Grand Slam bomb

Grand Slam bomb

Infobox Weapon
name = Grand Slam

caption = A Grand Slam bomb being handled
origin = United Kingdom
type = Conventional (gravity) bomb
is_ranged =
is_bladed =
is_explosive = Yes
is_artillery =
is_vehicle =
is_missile =
is_UK = Yes
service = 1945
used_by = UK Royal Air Force
wars = World War II
designer = Barnes Wallis
design_date = 1943
manufacturer = Vickers, Sheffield
unit_cost =
production_date = 1944-
number = 41 used [Referenced works indicate a Grand Slam tally different from 41::*Watten (testing): "three or four bombs":*Bielefeld: 1:*Arnsberg: 8:*Farge: 2+:*Hamburg: 2+:*RAF Scampton (display): 1]
variants = M110 (T-14) 22,000-lb GP Bomb (United States)
spec_label =
weight = 22,000 lb (9.98 t)
length = 26 ft 6 in( 7.70 m)
part_length = Tail 13 ft 6 in (4.11 m)
width =
height =
diameter = 3 ft 10 in (1.17 m)
crew =
filling = Torpex D1
filling_weight = 4,144 kg (9,135 lb)
detonation = penetration: 40 metres (earth)Fact|date=November 2007
2 metres (concrete)
yield = 6.5 tons TNT equivalent [cite web |url= |date= |format=html |title=White House Press Release on Hiroshima |work= |accessdate=2008-02-25 |
Torpex is 50% more powerful than TNT.
Truman described the Little boy bomb (yield > 13 kiloton) against Hiroshima in terms of the Grand Slam: "...more than two thousand times the blast power of the British Grand Slam"

The Grand Slam was a 22,000 lb earth quake bomb used by RAF Bomber Command against strategic targets during the Second World War.

It was a scaled up version of the Tallboy bomb and closer to the original size that the bomb inventor Barnes Wallis had envisaged when he first developed his earthquake bomb idea.


On July 18, 1943, work started on a larger version of the Tallboy bomb, which would become the Grand Slam. As with the original Tallboy, the Grand Slam's fins generated a stabilizing spincite web |url= |date= |format=html |title=English Bombs of WWII |work=Canadian Aces |accessdate=2008-02-25 |] and had a thicker case than a conventional bomb, which allowed deeper penetration. After the hot molten Torpex was poured into the casing, the explosive took a month to cool and set.Fact|date=November 2007 Like the Tallboy, because of the low rate of production and consequent high value of each bomb, aircrews were told to land with their unused bombs on board rather than jettison them into the sea if a sortie was aborted.Fact|date=July 2008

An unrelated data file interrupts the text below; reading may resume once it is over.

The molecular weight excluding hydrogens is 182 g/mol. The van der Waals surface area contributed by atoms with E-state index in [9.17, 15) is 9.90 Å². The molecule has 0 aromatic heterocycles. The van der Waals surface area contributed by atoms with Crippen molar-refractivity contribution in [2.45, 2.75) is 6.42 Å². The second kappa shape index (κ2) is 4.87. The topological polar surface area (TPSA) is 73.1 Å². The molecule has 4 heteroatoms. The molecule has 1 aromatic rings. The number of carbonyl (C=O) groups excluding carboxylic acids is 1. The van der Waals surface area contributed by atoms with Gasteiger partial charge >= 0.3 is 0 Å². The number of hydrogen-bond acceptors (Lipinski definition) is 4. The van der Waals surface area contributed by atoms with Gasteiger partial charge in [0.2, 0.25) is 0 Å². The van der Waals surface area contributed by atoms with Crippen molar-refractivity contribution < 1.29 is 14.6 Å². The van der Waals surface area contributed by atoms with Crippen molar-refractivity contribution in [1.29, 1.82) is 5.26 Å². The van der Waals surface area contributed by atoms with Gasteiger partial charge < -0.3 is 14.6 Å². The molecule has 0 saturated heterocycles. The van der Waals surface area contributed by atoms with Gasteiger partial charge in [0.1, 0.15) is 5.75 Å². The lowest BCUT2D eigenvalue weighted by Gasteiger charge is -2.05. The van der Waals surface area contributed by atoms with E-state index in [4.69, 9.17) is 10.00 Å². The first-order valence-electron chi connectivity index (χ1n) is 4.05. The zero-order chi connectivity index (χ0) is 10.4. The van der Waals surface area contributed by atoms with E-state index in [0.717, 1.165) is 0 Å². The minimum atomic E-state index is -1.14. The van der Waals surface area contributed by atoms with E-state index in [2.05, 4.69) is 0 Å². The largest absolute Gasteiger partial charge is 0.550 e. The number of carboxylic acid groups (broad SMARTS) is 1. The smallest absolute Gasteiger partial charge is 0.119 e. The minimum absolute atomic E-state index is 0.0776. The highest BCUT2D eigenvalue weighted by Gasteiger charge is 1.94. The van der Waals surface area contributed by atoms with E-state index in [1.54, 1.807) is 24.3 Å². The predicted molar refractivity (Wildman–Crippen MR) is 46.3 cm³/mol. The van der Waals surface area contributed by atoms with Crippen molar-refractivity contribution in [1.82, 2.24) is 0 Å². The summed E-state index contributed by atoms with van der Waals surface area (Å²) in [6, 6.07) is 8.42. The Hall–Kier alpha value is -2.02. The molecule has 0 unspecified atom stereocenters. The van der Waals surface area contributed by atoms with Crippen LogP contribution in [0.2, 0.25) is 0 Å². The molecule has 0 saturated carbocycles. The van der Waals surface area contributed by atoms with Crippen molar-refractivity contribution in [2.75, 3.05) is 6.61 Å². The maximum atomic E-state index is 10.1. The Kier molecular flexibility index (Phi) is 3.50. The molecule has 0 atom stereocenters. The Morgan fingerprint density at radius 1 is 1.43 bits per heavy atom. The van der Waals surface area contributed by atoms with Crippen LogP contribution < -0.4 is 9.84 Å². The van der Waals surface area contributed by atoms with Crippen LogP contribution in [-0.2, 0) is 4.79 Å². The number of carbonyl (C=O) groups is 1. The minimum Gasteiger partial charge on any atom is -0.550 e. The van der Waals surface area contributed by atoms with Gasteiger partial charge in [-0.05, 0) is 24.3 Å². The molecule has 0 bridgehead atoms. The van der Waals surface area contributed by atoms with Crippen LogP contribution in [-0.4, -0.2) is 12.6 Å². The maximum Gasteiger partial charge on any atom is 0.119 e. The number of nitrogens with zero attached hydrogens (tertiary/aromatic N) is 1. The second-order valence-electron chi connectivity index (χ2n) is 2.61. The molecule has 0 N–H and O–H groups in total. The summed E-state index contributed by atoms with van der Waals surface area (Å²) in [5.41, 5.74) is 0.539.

After release from the Avro Lancaster B.Mk 1 (Special) bomber, the Grand Slam would reach supersonic speed and penetrate underground, with the earthquake explosion causing a camouflet [cite web|last=Kharin, Kuzmina, Danilova |first=|url= |date=September 22, 1972|format=html|title=Ground Vibrations during Camouflet Blasts |work=|accessdate=2008-02-27|publisher=Foreign Technology Division] (cavern) and shift ground to undermine a target's foundation. After the Allied Operation Undergo [cite web |last=Hyrman |first=Jan |url= |format=html |title=Operation Undergo - The Capture of Calais & Cap Gris Nez] captured the Watten V-2 rocket facility in October 1944, a single Avro Lancaster attempted to bomb the bunker's dome from November 10-November 20 with a Grand Slam at precisely midday.cite book |last=Heashall |first=Philip |title=Hitler’s Rocket Sites |year=1985 |publisher=St Martin's Press |location=New York |isbn= |pages=p61,64 |quote=Why these raids were carried out when the site was in Allied hands and no longer a threat is something of a mystery, unless it was to test the bomb's effectiveness against a reinforced concrete target. In the event apparently visibility was suitable only for the release of three or four bombs, resulting in two, possibly three, hits.]